What’s EarlyBird Check-In and who cares if Southwest Airlines is increasing the price of this service? We do, since it’s a service we often purchase and here’s why. Southwest Airlines boarding process is different from all other US airlines. They employ an open seating system where you can choose any seat when you board. All the seats are considered the same so if you want a window, aisle, exit row, bulkhead or even the back row of the plane, if it’s empty, you can sit there. This, of course, makes the order you board the plane very important – the earlier you board, the better your chances of getting the seat(s) you want. Southwest’s check in process begins at exactly 24 hours before your plane is due to depart and your boarding place is determined by when you check in. Unless you have EarlyBird, which is SouthWest’s “go towards the head of the line” pass. Here’s why Early-Bird is so valuable.
Checking-in for a Southwest Flight
Back in the day, you had to be at a computer to check in. If you sat there and checked in at the exact 24 hour mark, you could still snag a good spot in line, either in the first group of 60 passengers (known as the A boarding group) or at worst the beginning of the B group. Checking in at exactly 24 hours became more and more important once everyone had a mobile phone with internet and the ease to check in with the Southwest app (which even reminded you to check in at the 24 hour mark). I noticed that even when I checked in right at the 24 hour mark, our boarding place in line was progressively getting worse and worse.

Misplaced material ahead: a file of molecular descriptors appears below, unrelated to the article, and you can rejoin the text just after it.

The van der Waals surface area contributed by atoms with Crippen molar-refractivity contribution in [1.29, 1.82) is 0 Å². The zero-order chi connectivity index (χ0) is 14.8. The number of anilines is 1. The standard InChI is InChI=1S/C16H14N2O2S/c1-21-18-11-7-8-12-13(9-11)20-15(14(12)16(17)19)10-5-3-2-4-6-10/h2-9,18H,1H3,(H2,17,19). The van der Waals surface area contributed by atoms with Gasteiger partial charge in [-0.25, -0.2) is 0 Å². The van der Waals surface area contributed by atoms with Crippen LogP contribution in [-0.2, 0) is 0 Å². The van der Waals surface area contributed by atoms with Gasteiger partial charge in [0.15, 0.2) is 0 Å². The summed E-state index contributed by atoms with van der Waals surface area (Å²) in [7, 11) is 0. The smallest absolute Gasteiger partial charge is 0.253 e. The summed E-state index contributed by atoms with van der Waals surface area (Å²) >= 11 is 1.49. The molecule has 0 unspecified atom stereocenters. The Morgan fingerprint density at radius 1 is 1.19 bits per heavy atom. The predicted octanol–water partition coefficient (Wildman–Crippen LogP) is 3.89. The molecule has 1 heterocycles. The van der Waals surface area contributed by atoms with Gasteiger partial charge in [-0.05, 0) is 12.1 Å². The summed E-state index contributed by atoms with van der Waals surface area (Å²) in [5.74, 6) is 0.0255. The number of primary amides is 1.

The culprit? EarlyBird.
For a fee, Southwest’s EarlyBird Check-In automatically checks you in for your flight before the 24 hour mark. That means you’ll get the best boarding position possible, except for A-List flyers or people who paid for the most expensive Business Select fares. When the service was launched in 2009 the cost was set at $10 per ticket but eventually went up to $15, which where it’s been for several years. There’s still an order to EarlyBird, as your place in the line is determined by when you paid your $15 so the earlier you book your ticket (and pay the EarlyBird fee), the further up in queue you were for boarding position. EarlyBird needs to be purchased for each direction you’re flying so you’d pay $30 for a round trip (but you can pick to get the service on one flight but not the other). If you’re on connecting flights, the $15 will cover both flights.
EarlyBird gets too popular for its own good
We book tickets a few months in advance and our position in line with EarlyBird was usually in the middle of the A group, typically around A-25 to A-35. However, our place in line kept creeping back to higher A numbers or even in the beginning of the B group on some flights. It was apparent that EarlyBird was catching on in a big way and people were more willing to pay $15 to make sure they get good seats (or so the whole family could sit together). Getting a boarding pass in the B group is not good for us because Southwest allows “Family Boarding” for children under six between the A and B groups. Traveling to and from our home airport of Orlando, there of plenty of families with children under six so if we get a B group position, we’d be boarding after all of those families. That’s not why we’re paying extra for a good boarding position.